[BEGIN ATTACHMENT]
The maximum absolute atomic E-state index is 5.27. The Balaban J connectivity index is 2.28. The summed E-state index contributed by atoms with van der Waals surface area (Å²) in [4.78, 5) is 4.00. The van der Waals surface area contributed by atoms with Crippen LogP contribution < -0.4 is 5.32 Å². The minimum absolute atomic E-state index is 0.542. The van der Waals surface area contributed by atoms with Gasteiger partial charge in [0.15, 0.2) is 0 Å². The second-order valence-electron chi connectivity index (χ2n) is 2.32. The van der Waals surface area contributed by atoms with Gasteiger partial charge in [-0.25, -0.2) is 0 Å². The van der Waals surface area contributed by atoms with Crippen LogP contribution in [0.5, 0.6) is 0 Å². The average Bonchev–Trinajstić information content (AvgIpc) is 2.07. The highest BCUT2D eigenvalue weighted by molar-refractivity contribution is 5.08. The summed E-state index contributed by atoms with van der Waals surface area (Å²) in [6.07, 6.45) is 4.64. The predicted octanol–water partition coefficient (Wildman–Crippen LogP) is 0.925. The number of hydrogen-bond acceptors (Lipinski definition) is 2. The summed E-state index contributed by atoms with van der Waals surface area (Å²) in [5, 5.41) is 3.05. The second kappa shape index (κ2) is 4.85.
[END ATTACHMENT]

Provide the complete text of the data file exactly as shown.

The maximum absolute atomic E-state index is 5.27. The Balaban J connectivity index is 2.28. The summed E-state index contributed by atoms with van der Waals surface area (Å²) in [4.78, 5) is 4.00. The van der Waals surface area contributed by atoms with Crippen LogP contribution < -0.4 is 5.32 Å². The minimum absolute atomic E-state index is 0.542. The van der Waals surface area contributed by atoms with Gasteiger partial charge in [0.15, 0.2) is 0 Å². The second-order valence-electron chi connectivity index (χ2n) is 2.32. The van der Waals surface area contributed by atoms with Gasteiger partial charge in [-0.25, -0.2) is 0 Å². The van der Waals surface area contributed by atoms with Crippen LogP contribution in [0.5, 0.6) is 0 Å². The average Bonchev–Trinajstić information content (AvgIpc) is 2.07. The highest BCUT2D eigenvalue weighted by molar-refractivity contribution is 5.08. The summed E-state index contributed by atoms with van der Waals surface area (Å²) in [6.07, 6.45) is 4.64. The predicted octanol–water partition coefficient (Wildman–Crippen LogP) is 0.925. The number of hydrogen-bond acceptors (Lipinski definition) is 2. The summed E-state index contributed by atoms with van der Waals surface area (Å²) in [5, 5.41) is 3.05. The second kappa shape index (κ2) is 4.85.